Khodorkovsky partner Lebedev leaves prison after ten years behind bars - officials
Platon Lebedev was today released from prison near Velsk in the Arkhangelsk region, where he was serving his sentence, said the spokesman of the Federal Penitentiary Service.
“Platon Lebedev left the colony...in the Arkhangelsk region at about 10:20 p.m. Moscow time (6:20 p.m. GMT)” the FPS spokesman said, as quoted by RIA Novosti.
Two cars passed Velsk on their way to Moscow. Lebedev was in one of the vehicles, an ITAR-TASS correspondent reported from the scene.
“The cars which met Platon Lebedev passed the town of Velsk via the ring road and are now heading to Moscow,” said Lebedev’s lawyer, Vladimir Krasnov, as quoted on his press center website.
“He was met by his eldest daughter Lyudmila and son Mikhail,” he added. “Taking into consideration that its winter and night time, I think they will be in Moscow in 8 hours.”
Russia’s Supreme Court ordered on Thursday that Lebedev’s term be reduced to that he already served - 10 years 6 months and 22 days.
Lebedev has been incarcerated in the Arkhangelsk region near the Arctic Circle for the last 2.5 years.
Platon Lebedev is the former CEO of Group Menatep Ltd company. The group, which is registered in Gibraltar, indirectly owned over 50 percent of Yukos shares, according to the company's 2010 report.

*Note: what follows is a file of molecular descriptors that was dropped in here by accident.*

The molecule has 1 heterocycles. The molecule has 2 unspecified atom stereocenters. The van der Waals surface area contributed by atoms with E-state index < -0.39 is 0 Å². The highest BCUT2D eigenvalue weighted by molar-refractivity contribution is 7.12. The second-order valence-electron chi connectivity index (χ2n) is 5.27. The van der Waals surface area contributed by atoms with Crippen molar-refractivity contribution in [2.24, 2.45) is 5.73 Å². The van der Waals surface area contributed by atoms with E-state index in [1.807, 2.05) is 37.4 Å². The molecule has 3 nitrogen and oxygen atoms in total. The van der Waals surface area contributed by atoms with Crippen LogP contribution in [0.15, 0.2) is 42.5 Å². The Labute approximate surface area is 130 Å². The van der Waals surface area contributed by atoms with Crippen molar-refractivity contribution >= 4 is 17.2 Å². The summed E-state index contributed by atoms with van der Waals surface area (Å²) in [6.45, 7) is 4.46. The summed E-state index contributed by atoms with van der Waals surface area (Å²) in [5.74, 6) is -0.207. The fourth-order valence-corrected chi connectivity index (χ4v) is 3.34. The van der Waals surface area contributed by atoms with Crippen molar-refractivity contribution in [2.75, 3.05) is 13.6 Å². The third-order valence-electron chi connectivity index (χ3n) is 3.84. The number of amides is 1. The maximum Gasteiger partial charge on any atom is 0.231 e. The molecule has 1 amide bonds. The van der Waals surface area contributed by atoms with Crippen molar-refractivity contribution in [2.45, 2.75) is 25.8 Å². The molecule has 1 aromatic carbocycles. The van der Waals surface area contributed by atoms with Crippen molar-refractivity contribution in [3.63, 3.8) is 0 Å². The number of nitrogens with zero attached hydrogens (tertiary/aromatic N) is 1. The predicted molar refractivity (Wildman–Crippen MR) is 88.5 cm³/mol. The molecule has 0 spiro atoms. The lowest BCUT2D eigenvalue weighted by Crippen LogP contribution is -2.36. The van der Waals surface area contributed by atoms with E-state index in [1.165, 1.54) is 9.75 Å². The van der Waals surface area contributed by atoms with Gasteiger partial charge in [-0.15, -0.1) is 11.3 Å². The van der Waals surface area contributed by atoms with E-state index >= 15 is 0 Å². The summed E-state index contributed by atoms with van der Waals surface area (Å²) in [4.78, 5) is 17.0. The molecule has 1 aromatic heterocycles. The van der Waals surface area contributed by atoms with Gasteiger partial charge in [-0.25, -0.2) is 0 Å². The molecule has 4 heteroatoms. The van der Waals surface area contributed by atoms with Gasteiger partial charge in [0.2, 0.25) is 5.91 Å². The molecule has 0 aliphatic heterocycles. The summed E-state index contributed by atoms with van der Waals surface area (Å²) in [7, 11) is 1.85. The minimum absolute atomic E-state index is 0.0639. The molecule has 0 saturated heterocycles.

The businessman and his partner - former chairman and CEO of Yukos, Mikhail Khodorkovsky - were both arrested in October 2003. In 2005, both were convicted of tax evasion and sentenced to nine years in prison. In 2009, they were charged with embezzlement and money laundering. At the end of 2010, the two were sentenced again to 14 extra years for each convict, minus the terms they had already served. The terms were reduced to 13 years in 2011. After a long legal battle, the final ruling cut the sentences of both men to 11 years.
Khodorkovsky was released last month after more than decade of imprisonment. He received a pardon from Russian President Vladimir Putin. He headed to Germany after his release and arrived in Switzerland in January.
The Russian Supreme Court recognized the rights of Khodorkovsky and Lebedev to have their convictions overturned and reputations restored. At the same time, the court refused to overturn the verdict regarding the payment of 17 billion rubles (US$521 million) in tax claims, even though the Strasbourg-based European Court of Human Rights ruled last July that the first case against the two was legitimate but that Russia had charged the huge tax arrears unfairly.
Rights groups named the two businessmen as political prisoners. In May 2011, Lebedev and Khodorkovsky were named prisoners of conscience by Amnesty International. The two men have denied all charges, insisting the cases were politically motivated.